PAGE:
Cylinder liners exert a major influence on engine performance, reliability, durability and maintenance. Various combinations of nonmetallic reinforcements and coatings have been used to improve the tribological performance of sleeves or surfaces used in compressors and internal combustion engines in four stroke, two stroke and rotary configurations. In this paper we report the use of a hybrid composite containing silicon carbide and graphite in an aluminum alloy matrix to improve the performance of various small engines and compressors. Material properties of the base material, as well as comparative dynamometer testing, are presented.
Journal Article

Characterization of Reactivity Controlled Compression Ignition (RCCI) Using Premixed Gasoline and Direct-Injected Gasoline with a Cetane Improver on a Multi-Cylinder Engine

2015-04-14
2015-01-0855
The focus of the present study was to characterize Reactivity Controlled Compression Ignition (RCCI) using a single-fuel approach of gasoline and gasoline mixed with a commercially available cetane improver on a multi-cylinder engine. RCCI was achieved by port-injecting a certification grade 96 research octane gasoline and direct-injecting the same gasoline mixed with various levels of a cetane improver, 2-ethylhexyl nitrate (EHN). The EHN volume percentages investigated in the direct-injected fuel were 10, 5, and 2.5%. The combustion phasing controllability and emissions of the different fueling combinations were characterized at 2300 rpm and 4.2 bar brake mean effective pressure over a variety of parametric investigations including direct injection timing, premixed gasoline percentage, and intake temperature. Comparisons were made to gasoline/diesel RCCI operation on the same engine platform at nominally the same operating condition.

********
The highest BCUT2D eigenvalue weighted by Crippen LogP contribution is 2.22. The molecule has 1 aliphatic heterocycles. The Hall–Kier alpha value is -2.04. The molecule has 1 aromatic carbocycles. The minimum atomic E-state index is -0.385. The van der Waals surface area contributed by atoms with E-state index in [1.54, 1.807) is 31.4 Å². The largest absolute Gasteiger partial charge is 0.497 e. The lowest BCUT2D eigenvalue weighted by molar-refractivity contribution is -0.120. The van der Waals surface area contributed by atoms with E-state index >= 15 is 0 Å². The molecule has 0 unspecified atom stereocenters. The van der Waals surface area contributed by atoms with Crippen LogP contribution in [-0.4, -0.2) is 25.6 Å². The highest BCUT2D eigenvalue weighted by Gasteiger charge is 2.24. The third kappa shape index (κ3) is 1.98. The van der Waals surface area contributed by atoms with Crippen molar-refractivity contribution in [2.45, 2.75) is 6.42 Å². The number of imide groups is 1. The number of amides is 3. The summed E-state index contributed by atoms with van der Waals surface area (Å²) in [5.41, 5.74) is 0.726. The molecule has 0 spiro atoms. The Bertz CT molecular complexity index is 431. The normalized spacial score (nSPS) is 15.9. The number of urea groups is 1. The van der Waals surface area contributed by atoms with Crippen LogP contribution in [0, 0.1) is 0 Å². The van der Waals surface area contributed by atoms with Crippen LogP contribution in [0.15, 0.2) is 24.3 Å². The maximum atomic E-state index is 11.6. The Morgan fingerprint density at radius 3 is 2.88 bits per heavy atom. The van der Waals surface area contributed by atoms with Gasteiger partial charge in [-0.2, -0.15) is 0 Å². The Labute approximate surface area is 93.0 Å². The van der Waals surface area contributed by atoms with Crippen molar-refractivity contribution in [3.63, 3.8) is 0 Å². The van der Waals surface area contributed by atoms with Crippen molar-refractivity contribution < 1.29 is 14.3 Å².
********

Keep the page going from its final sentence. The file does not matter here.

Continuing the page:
Technical Paper

Bowl Geometry Effects on Turbulent Flow Structure in a Direct Injection Diesel Engine

2018-09-10
2018-01-1794